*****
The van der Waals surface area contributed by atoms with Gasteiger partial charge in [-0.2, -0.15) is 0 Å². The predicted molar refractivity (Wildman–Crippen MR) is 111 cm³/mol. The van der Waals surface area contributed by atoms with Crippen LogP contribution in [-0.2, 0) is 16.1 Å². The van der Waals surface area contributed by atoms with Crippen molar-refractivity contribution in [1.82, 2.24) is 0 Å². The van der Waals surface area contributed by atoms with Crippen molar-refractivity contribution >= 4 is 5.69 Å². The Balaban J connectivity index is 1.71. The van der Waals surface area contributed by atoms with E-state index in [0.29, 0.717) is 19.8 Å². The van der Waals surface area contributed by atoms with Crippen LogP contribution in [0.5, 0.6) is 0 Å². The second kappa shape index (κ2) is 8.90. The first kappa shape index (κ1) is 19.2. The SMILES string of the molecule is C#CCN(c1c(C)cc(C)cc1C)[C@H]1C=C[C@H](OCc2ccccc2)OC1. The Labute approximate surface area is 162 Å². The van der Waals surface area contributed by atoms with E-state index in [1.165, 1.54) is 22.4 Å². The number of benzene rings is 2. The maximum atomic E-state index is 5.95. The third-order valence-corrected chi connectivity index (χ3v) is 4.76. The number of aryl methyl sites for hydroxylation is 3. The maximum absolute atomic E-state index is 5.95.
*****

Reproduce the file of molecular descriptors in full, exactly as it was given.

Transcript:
The van der Waals surface area contributed by atoms with Gasteiger partial charge in [-0.2, -0.15) is 0 Å². The predicted molar refractivity (Wildman–Crippen MR) is 111 cm³/mol. The van der Waals surface area contributed by atoms with Crippen LogP contribution in [-0.2, 0) is 16.1 Å². The van der Waals surface area contributed by atoms with Crippen molar-refractivity contribution in [1.82, 2.24) is 0 Å². The van der Waals surface area contributed by atoms with Crippen molar-refractivity contribution >= 4 is 5.69 Å². The Balaban J connectivity index is 1.71. The van der Waals surface area contributed by atoms with E-state index in [0.29, 0.717) is 19.8 Å². The van der Waals surface area contributed by atoms with Crippen LogP contribution in [0.5, 0.6) is 0 Å². The second kappa shape index (κ2) is 8.90. The first kappa shape index (κ1) is 19.2. The SMILES string of the molecule is C#CCN(c1c(C)cc(C)cc1C)[C@H]1C=C[C@H](OCc2ccccc2)OC1. The Labute approximate surface area is 162 Å². The van der Waals surface area contributed by atoms with E-state index in [1.165, 1.54) is 22.4 Å². The number of benzene rings is 2. The maximum atomic E-state index is 5.95. The third-order valence-corrected chi connectivity index (χ3v) is 4.76. The number of aryl methyl sites for hydroxylation is 3. The maximum absolute atomic E-state index is 5.95.